Indecision can create stress. If you are on the fence about whether you should stop using drugs or alcohol, but you think you may want to quit, then motivational interviewing can help you decide what your next move.
5 Principles of Motivational Interviewing
The book Motivational Interviewing: Preparing People to Change Addictive Behavior, written by psychologists William Richard Miller and Stephen Rollnick, highlights five basic principles of motivational interviewing, and all of them can be incorporated into addiction treatment. Therapists who use MI are advised to follow these principles:
Expressing empathy shows the client acceptance and increases the chances of a rapport developing between the client and therapist.
Therapists can guide clients in recognizing and identifying discrepancies between how they live now and how they want to live in the future. Seeing these differences and becoming fully aware of them can help clients face and understand how their current behaviors are not supportive of their hopes for their future.
Therapists are encouraged to not argue or get into a confrontation with clients who are hostile or defiant or exhibit other negative behaviors. Arguments are viewed as counterproductive and do not contribute to the purpose of motivational interviewing.
Clients who exhibit resistance may be reacting in that manner because they now view the situation in a different light. Whether the response is one of defiance or a hint that a new perspective is forming, therapists are urged to “roll with resistance” to treatment. When this happens, the therapist may need to reframe negative information by introducing a new, positive view or try another approach of questioning.
Therapists should encourage their clients to see their strengths and ability to make behavioral changes. Many recovering substance users have little faith in their ability to begin again, but therapists are there to help them believe that change is possible and they can reach their goals.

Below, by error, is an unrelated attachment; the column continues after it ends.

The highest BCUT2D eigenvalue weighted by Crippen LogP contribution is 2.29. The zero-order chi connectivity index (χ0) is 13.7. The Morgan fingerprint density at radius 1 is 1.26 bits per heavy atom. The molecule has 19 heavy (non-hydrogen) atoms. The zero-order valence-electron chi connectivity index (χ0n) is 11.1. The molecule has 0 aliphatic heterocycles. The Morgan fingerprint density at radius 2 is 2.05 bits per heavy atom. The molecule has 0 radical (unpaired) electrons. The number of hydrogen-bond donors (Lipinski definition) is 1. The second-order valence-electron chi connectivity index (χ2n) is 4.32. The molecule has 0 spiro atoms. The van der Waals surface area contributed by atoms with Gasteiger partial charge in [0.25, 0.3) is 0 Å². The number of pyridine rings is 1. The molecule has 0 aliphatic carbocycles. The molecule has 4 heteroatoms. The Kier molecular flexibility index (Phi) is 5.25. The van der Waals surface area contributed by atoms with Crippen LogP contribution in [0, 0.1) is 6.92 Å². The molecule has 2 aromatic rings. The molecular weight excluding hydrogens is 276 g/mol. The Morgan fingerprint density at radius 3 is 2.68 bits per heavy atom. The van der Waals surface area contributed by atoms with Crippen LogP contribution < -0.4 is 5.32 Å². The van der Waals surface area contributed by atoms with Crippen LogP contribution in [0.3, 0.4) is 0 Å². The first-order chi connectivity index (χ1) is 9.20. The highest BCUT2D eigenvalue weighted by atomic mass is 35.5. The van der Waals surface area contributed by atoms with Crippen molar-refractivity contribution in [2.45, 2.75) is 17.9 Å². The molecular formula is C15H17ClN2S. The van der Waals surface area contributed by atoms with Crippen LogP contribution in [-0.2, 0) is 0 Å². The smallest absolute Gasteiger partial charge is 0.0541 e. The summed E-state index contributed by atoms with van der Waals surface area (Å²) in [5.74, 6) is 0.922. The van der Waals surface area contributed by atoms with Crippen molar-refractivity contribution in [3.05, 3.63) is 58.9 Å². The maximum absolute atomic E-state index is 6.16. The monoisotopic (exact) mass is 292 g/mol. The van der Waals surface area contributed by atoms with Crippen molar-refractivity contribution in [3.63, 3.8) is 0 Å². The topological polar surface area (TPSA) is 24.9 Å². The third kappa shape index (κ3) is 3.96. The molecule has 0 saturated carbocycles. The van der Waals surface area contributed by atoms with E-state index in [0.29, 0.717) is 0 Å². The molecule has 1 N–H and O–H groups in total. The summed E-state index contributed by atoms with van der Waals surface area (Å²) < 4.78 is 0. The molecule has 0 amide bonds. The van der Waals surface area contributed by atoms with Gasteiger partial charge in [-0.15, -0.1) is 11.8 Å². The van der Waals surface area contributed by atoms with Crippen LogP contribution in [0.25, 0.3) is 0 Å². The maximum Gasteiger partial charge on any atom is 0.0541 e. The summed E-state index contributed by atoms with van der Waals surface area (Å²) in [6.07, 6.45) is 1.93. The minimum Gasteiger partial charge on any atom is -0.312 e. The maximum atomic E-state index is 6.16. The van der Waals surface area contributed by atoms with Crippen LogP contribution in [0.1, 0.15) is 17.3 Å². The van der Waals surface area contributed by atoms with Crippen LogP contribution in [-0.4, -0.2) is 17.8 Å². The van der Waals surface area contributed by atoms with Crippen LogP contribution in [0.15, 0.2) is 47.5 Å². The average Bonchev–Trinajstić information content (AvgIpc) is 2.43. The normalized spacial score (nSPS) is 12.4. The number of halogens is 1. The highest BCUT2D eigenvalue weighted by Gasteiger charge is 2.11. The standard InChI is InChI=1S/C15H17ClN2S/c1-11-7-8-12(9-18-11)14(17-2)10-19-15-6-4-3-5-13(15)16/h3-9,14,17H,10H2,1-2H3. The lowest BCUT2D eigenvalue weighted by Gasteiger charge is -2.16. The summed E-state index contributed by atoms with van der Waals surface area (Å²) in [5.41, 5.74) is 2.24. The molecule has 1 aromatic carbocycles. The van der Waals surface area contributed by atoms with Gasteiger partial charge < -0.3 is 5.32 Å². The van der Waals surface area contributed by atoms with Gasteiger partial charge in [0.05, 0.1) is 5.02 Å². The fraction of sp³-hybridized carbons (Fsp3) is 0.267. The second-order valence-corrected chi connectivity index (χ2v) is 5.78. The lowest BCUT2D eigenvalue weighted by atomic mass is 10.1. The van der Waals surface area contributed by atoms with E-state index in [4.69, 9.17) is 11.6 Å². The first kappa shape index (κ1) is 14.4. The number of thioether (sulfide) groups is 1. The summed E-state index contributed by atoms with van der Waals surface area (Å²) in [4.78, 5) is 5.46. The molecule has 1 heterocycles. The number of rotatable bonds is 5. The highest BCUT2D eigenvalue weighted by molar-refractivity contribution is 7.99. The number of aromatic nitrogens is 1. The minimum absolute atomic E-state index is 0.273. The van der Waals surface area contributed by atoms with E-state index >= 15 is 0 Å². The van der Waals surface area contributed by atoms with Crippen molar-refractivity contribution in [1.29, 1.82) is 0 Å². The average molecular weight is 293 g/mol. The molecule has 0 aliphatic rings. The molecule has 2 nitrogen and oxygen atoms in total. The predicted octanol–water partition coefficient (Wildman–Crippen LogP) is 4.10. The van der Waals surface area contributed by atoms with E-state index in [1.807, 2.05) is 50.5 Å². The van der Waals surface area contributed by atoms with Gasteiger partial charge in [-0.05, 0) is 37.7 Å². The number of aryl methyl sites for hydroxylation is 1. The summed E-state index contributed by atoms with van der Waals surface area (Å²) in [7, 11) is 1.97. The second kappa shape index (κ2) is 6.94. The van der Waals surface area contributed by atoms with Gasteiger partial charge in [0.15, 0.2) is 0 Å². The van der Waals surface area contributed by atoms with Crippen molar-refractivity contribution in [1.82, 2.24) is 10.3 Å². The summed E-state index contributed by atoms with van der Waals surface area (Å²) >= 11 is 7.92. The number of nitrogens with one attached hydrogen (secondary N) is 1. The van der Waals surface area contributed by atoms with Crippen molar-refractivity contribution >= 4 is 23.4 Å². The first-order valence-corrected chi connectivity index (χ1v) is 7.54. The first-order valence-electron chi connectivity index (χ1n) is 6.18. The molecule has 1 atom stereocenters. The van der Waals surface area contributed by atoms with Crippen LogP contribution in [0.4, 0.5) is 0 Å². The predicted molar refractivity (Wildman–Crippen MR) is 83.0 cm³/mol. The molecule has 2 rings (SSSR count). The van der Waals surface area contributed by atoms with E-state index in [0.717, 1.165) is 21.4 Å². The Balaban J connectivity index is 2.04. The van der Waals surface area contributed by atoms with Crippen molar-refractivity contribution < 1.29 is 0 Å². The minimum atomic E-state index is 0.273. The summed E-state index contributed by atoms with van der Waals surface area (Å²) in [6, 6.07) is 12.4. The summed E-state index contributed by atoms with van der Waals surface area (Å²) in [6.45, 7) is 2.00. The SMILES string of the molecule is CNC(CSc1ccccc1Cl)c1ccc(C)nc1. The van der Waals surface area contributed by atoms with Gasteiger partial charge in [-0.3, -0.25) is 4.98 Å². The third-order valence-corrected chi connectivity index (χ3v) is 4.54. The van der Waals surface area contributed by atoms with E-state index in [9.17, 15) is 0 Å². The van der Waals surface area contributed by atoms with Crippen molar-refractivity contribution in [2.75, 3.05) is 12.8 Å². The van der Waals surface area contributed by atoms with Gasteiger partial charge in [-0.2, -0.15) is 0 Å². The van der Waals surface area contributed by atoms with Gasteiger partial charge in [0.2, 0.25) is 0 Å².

Motivational interviewing is a conversation
MI is designed to make it easier for clients to express their needs to therapists. People who participate in motivational interviewing can expect their therapist to:
Ask open-ended questions. This kind of questioning allows counselors and clinicians to learn key information from clients in a neutral way. Open-ended questions require the person to go beyond single-word responses or phrases and allows for honest expression of their perspective. They also help the person share how they feel about a topic or an issue. This technique keeps communication open and helps to avoid the issue of making premature judgments or conclusions.
Engage in reflective listening. Therapists who use motivational interviewing must demonstrate to their clients that they have accurately heard and understood what has been expressed. This is often done when clinicians repeat back to clients what was understood to be said to avoid assumptions. According to SAMHSA, this listening technique “strengthens the empathic relationship between the clinician and the client and encourages further exploration of problems and feelings.” It also encourages MI clients to continue sharing what they are thinking and feeling, establishes respect, seals the alliance between the client and the clinician, and reinforces motivation.
Summarize information shared in the counseling session. According to Miller and Rollnick’s book, “Summaries reinforce what has been said, show that you have been listening carefully, and prepare the client to move on.” Summarizing the session can help therapists and clients figure out which information is important to keep for future discussions and what can be discarded. Summarizing also makes the client think about their experiences and responses shared in the session.
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Give affirming statements. When a therapist acknowledges what a client has shared during the session, it validates the client’s feelings and experiences, which also helps build up trust in the therapist-client relationship. Affirming also helps clients look inwardly to embrace their natural resources to change their behavior. Examples of affirming statements, taken from Miller and Rollnick’s book, include:
- It must have been for you to decide to come here
- It’s great that you want to do something about this problem
- That must have been difficult for you
- You're strong for having been able to live with this problem so long
Elicit Self-Motivational Statements. Therapists encourage their clients to recognize and voice their concerns and intentions with any self-motivational statements they share. Ultimately, the goal is for clients to desire change for themselves and persuade themselves that they want to and can improve. Examples of self-motivational statements include: